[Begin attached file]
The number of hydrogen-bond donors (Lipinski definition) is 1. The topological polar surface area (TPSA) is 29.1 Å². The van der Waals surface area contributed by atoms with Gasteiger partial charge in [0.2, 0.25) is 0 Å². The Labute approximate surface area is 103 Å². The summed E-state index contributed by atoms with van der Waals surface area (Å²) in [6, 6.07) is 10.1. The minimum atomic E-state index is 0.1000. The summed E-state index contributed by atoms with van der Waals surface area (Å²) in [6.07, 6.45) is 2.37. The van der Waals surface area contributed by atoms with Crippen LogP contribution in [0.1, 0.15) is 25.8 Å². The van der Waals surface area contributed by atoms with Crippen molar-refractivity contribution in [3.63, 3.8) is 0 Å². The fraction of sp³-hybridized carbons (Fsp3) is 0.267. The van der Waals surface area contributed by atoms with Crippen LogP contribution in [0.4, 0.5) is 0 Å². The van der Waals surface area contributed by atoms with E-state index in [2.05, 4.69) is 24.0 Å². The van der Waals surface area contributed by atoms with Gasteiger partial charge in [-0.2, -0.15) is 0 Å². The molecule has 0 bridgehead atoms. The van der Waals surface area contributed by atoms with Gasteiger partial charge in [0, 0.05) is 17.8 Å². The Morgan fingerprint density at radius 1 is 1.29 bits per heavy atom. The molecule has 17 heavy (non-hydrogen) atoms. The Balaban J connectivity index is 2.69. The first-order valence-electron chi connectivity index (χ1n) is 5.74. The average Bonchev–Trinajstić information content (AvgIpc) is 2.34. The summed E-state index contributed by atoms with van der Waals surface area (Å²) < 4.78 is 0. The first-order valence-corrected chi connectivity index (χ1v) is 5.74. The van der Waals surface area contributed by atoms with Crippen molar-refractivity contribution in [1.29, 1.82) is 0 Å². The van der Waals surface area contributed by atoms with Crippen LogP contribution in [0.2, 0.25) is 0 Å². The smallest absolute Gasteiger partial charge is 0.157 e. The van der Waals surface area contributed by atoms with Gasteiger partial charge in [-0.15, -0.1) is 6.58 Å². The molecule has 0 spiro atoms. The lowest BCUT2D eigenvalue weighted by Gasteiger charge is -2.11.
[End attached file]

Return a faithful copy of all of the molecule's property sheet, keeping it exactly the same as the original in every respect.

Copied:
The number of hydrogen-bond donors (Lipinski definition) is 1. The topological polar surface area (TPSA) is 29.1 Å². The van der Waals surface area contributed by atoms with Gasteiger partial charge in [0.2, 0.25) is 0 Å². The Labute approximate surface area is 103 Å². The summed E-state index contributed by atoms with van der Waals surface area (Å²) in [6, 6.07) is 10.1. The minimum atomic E-state index is 0.1000. The summed E-state index contributed by atoms with van der Waals surface area (Å²) in [6.07, 6.45) is 2.37. The van der Waals surface area contributed by atoms with Crippen LogP contribution in [0.1, 0.15) is 25.8 Å². The van der Waals surface area contributed by atoms with Crippen molar-refractivity contribution in [3.63, 3.8) is 0 Å². The fraction of sp³-hybridized carbons (Fsp3) is 0.267. The van der Waals surface area contributed by atoms with Crippen LogP contribution in [0.4, 0.5) is 0 Å². The van der Waals surface area contributed by atoms with E-state index in [2.05, 4.69) is 24.0 Å². The van der Waals surface area contributed by atoms with Gasteiger partial charge in [-0.2, -0.15) is 0 Å². The molecule has 0 bridgehead atoms. The van der Waals surface area contributed by atoms with Gasteiger partial charge in [0, 0.05) is 17.8 Å². The Morgan fingerprint density at radius 1 is 1.29 bits per heavy atom. The molecule has 17 heavy (non-hydrogen) atoms. The Balaban J connectivity index is 2.69. The first-order valence-electron chi connectivity index (χ1n) is 5.74. The average Bonchev–Trinajstić information content (AvgIpc) is 2.34. The summed E-state index contributed by atoms with van der Waals surface area (Å²) < 4.78 is 0. The first-order valence-corrected chi connectivity index (χ1v) is 5.74. The van der Waals surface area contributed by atoms with Crippen molar-refractivity contribution in [1.29, 1.82) is 0 Å². The van der Waals surface area contributed by atoms with Crippen LogP contribution in [0.2, 0.25) is 0 Å². The smallest absolute Gasteiger partial charge is 0.157 e. The van der Waals surface area contributed by atoms with Gasteiger partial charge in [-0.15, -0.1) is 6.58 Å². The molecule has 0 spiro atoms. The lowest BCUT2D eigenvalue weighted by Gasteiger charge is -2.11.